Today President Obama issued a statement announcing plans to push for an adjustment to the National Security Agency's collection of phone metadata, but opponents say his suggestions may not go far enough. The White House offered support for legislation to end the National Security Agency’s bulk collection, instead putting the data into the care of phone companies. Service providers would hold the data for 18 months and give the NSA access to it only on a specific target and only after it gets a court order from Foreign Intelligence Surveillance Court.
The White House proposal contains an exemption that would allow the government to get phone records without a court order in a vaguely described "emergency situation." That emergency situation, along with other details would have to be worked out by lawmakers. The President added in his statement that he hopes Congress would act quickly on this issue. He also said that he would ask for a court order to continue the existing program for another 90 days in the meantime.
"I believe this approach will best ensure that we have the information we need to meet our intelligence needs while enhancing public confidence in the manner in which the information is collected and held," President Obama said of the new proposal.
A bill sponsored by House Intelligence Committee Chairman Mike Rogers (R-Mich.) and ranking member Dutch Ruppersberger (D-Md.) would keep the phone data in the hands of private telecommunications companies, but without a mandate to retain it for longer than 18 months. The proposal would also allow government agents to search a particular record without requiring a court order.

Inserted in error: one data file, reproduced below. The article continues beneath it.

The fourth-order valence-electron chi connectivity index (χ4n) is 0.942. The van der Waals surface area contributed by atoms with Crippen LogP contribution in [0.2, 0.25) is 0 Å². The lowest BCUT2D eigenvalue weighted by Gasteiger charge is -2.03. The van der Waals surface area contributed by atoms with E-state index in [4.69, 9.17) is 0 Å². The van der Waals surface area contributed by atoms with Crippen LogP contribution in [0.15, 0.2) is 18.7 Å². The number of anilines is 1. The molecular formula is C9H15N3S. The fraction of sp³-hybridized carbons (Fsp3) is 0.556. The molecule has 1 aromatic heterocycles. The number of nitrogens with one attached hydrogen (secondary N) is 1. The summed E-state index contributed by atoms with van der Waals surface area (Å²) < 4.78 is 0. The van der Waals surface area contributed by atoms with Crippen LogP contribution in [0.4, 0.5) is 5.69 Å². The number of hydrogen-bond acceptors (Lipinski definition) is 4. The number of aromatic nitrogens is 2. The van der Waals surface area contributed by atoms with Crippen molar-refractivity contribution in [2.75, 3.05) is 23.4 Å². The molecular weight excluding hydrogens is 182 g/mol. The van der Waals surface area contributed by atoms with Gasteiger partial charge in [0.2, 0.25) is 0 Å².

Meanwhile, Rep. Justin Amash (R-Mich.) told The Hill that he would not rule out pushing his amendment to end the National Security Agency’s bulk data collection. For now he will take a "wait and see approach."
"We don’t have enough information about the administration’s proposal to really understand where they’re going with it," Amash said Wednesday.
"We’ve seen some of what the House Intelligence Committee has put out. … Based on what I’ve read about it, it appears to expand the NSA’s authority," he said. "It doesn’t end bulk collection but actually puts more Americans in danger of having their constitutionally protected rights violated."
Amash told The Hill that he wants the Judiciary Committee to pass Rep. James Sensenbrenner Jr.’s (R-Wis.) "USA Freedom Act," which goes further than the administration and Intelligence leaders to curb the NSA’s surveillance programs. The bill from Sensenbrenner, who was a primary author of the 2001 Patriot Act, would stop the bulk collection of phone records and require data collection to be tied to a specific investigation.
"I’d like to see comprehensive legislation like the USA Freedom Act go forward," he said. "We are certainly willing to consider adding ideas from the Intelligence Committee, from the administration, to that legislation, but if no legislation is going to go forward to protect the rights of Americans, then I’m certainly open to offering further amendments."
The House is expected to take up the Defense authorization bill this spring.
Source: The Hill